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gorilla feeding The endangered Mountain gorillas have intrigued the interest of man, believed to be the largest of the living primates living in inaccessible regions in various dense forests in tropical Africa. Located within a chain of eight volcanoes known as the Virunga Volcanoes running through the western section of the Rift Valley, forming part of the border between Uganda, Democratic Republic of Congo and Rwanda.

 These spectacular mountains and the nearby Bwindi Impenetrable National Park in Uganda are the last refuges of the most endangered of the gorilla subspecies, the mountain gorilla. Only about 630 of these giant apes remain. These mountain gorillas have greatly contributed to increase in safaris in Uganda. Mountain Gorillas safaris can be done in: – Uganda- Bwindi impenetrable forest national park as well as in Mgahinga which is part of the Virungas, Rwanda- Volcanoes National Park, Democratic Republic of Congo- Virunga National Park

 Travel and visit mountain gorillas which are shy and gentle. Usually seeks no trouble unless harassed but will valiantly defend its family group if threatened. Family groups are close-knit and may have up to 30 members and even smaller, the group usually consists of at least one older male, one or more females and a few juveniles.

Gorillas have strong attachments to members of their own group and even when groups meet and mingle and then subsequently part, each animal tends to remain with its respective unit. An adult male is called a silver-back gorilla named due to the silvery gray hairs on its back normally leads each group, serving as its chief protector and defender. Gorillas continually wander through their home ranges of 10 to 15 square miles, feeding and resting throughout the day.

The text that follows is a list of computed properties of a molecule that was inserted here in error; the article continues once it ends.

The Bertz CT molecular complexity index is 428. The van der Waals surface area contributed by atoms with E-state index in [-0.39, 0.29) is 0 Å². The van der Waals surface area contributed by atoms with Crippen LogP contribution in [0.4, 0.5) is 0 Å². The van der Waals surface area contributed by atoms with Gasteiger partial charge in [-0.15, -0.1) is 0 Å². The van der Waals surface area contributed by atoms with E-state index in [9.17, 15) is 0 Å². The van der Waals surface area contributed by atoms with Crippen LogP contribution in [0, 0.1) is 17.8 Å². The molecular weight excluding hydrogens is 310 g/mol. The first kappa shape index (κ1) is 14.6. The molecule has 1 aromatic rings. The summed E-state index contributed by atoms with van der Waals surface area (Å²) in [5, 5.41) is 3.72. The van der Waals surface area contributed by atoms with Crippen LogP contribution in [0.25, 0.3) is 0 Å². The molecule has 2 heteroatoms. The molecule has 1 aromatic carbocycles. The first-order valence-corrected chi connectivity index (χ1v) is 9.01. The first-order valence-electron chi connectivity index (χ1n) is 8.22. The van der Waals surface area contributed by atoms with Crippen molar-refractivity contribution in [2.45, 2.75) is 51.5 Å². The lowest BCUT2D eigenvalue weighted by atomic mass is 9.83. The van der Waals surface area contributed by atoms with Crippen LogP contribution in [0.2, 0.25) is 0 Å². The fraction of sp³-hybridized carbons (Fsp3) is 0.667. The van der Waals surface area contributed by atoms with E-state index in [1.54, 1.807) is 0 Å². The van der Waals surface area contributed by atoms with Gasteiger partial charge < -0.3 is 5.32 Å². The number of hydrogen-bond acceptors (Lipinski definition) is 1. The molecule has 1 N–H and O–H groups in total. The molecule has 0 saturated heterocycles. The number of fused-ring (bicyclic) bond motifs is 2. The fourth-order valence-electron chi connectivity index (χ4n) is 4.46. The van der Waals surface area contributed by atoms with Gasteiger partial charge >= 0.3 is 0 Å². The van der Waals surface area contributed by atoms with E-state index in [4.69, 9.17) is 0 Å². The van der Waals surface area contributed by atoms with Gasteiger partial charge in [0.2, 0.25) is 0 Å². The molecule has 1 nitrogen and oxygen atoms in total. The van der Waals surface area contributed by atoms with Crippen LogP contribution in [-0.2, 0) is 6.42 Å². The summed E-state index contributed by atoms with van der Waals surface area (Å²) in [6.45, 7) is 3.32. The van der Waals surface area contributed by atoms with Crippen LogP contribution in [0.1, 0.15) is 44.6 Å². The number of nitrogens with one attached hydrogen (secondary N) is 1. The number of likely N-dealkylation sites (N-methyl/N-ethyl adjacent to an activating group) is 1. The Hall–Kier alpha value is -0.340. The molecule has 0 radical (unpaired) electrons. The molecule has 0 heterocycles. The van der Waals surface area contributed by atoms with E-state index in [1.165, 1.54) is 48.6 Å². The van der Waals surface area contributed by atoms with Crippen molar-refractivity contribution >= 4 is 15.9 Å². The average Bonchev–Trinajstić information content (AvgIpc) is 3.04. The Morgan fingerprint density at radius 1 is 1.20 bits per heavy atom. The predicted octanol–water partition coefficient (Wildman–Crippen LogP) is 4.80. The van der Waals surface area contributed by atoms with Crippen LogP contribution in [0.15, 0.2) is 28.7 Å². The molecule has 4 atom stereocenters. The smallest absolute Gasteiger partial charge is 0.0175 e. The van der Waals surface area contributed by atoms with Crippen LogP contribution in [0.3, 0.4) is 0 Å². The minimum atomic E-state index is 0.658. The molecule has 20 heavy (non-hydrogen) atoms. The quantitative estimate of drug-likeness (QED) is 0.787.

Gorillas scream, grab foliage and stuff it in their mouths, stand erect on their hind legs, tear up and throw plants, drum on the chest with hands or fists, stamp their feet, strike the ground with the palms of their hands and gallop in a mock attack on all fours.

Mountain gorillas have a slow rate of reproduction. Females give birth for the first time an age of 10 and will have more offspring every three or four years. A male begins to breed between the age of 12 and 15 years, when he is in charge of his own group. Able to conceive for only about three days each month, the female produces a single young with in a period of nine months of pregnancy.

Newborn gorillas are weak and tiny, weighing in at about 4 pounds. Their fragile movements are as awkward as those of human infants, but their development is roughly twice as fast. At about 3 or 4 months, the gorilla infant can sit upright and can stand with support soon after. It suckles regularly for about a year and is gradually weaned at about 31months/2 years, when it becomes more independent. Come and see what it means to take a gorilla safari to Bwindi impenetrable national park.

 Uganda safaris /Uganda safari news

 Prime Uganda safaris & tours ltd

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